His explosive, spontaneous, and original live show stands with the most legendary of blues players. Gino, along with the gutsy soul-power vocals of his lovely and talented wife Jade Bennett, have been heating up the blues circuit across the western US and internationally. This hard charging dream team brings a raw and soulful interpretation to roots music, moving it forward progressively and creatively.

Crystal Thomas

Website:  dialtonerecords.com

Crystal Thomas is big and she’s bluesy, and she’s raw. She can grind a note and use it any way she wants to. After all, she grew up listening to Muddy and Jimmy Reed and Johnnie Taylor and rapped a little, too. Raw and gritty music is in her blood.

And she loves her musical life. Crystal sang before she talked. She sings in her car at red lights. And she belts it out in church, in juke joints, and not long ago in Japan, Spain and Hong Kong – wowing the crowds. This woman’s voice makes you glad you are alive even if your girlfriend dumped you.

Ask Crystal about where she came from. She’ll lean back and smile and tell you about growing up in Mansfield, Louisiana in the deep country. She remembers her favorite hog turned into supper. Mostly, she remembers playing DJ while her family played cards and learning the trombone in fifth grade because her brother had given up on it and her mom didn’t want to pay for another instrument.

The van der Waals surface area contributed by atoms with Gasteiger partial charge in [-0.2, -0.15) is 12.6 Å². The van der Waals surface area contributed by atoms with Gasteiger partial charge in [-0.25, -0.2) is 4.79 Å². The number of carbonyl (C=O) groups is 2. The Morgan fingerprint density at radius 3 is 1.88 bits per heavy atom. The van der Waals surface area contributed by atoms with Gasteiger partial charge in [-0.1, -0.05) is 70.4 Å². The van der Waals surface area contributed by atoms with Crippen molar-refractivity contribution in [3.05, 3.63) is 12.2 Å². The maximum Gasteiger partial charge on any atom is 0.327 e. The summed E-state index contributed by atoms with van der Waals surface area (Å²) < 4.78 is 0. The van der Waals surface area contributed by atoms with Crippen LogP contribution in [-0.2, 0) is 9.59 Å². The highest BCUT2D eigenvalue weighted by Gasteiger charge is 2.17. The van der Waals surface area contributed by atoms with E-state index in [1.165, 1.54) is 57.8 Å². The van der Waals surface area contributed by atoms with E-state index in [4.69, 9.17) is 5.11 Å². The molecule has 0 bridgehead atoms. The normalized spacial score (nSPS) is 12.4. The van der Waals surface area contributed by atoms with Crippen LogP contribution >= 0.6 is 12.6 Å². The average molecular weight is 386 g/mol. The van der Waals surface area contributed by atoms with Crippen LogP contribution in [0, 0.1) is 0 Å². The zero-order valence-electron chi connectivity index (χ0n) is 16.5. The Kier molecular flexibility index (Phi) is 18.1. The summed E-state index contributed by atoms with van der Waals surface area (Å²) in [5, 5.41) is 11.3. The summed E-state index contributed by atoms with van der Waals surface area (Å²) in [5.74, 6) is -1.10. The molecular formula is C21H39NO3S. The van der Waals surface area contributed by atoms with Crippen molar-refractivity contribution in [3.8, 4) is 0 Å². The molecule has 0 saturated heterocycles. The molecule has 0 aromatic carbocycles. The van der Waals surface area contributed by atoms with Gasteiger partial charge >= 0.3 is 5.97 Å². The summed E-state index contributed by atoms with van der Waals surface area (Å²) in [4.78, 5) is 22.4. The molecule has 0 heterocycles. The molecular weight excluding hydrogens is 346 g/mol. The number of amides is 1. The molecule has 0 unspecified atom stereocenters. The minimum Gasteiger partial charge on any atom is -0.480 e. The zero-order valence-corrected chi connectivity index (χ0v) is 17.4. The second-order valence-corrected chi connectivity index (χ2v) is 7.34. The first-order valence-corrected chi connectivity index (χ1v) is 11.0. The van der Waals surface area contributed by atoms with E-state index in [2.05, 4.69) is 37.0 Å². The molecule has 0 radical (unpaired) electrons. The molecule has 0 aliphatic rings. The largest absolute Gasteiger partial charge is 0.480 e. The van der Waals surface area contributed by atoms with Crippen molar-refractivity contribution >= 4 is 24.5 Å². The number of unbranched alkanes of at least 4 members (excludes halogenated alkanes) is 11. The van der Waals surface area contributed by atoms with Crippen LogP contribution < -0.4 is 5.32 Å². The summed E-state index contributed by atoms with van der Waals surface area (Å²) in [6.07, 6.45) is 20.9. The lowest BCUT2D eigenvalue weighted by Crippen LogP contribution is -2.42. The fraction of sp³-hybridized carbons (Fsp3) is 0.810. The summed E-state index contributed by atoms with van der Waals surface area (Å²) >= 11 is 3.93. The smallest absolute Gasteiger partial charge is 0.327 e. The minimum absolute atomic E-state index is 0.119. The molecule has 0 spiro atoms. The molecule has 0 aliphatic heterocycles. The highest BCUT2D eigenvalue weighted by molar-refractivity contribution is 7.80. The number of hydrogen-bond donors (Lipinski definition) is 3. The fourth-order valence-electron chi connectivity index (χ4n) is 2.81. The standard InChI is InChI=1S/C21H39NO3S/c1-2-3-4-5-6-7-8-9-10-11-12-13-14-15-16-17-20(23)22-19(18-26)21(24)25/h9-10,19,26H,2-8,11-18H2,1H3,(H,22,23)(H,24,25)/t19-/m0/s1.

Having Crystal step out front with a super-star band that includes Lucky Peterson on keys, he allows her to lean into the mic and sing with abandon. Lucky has played with everyone. Otis Rush, Etta James, Bobby Bland. Brothers Johnny and Jason Moeller offer up guitar and drums – Johnny finding time between tours with the Thunderbirds and Jason with the cred that comes from backing artists from the Thunderbirds to Jewel Brown and Little Joe Washington. Bass player extraordinaire, Chuck Rainey, starts the list with Aretha, Fats Domino, Barbara Streisand, and quite literally hundreds more. Crystal takes full advantage of the grooves they lay down and even plays a little trombone here. Something she did working with Johnnie Taylor just before he passed on. Johnnie didn’t know she sang until near the end. He’d decided to take her to Malaco to record but ran out of time. Thankfully, Dialtone finally made that record. Hallelujah!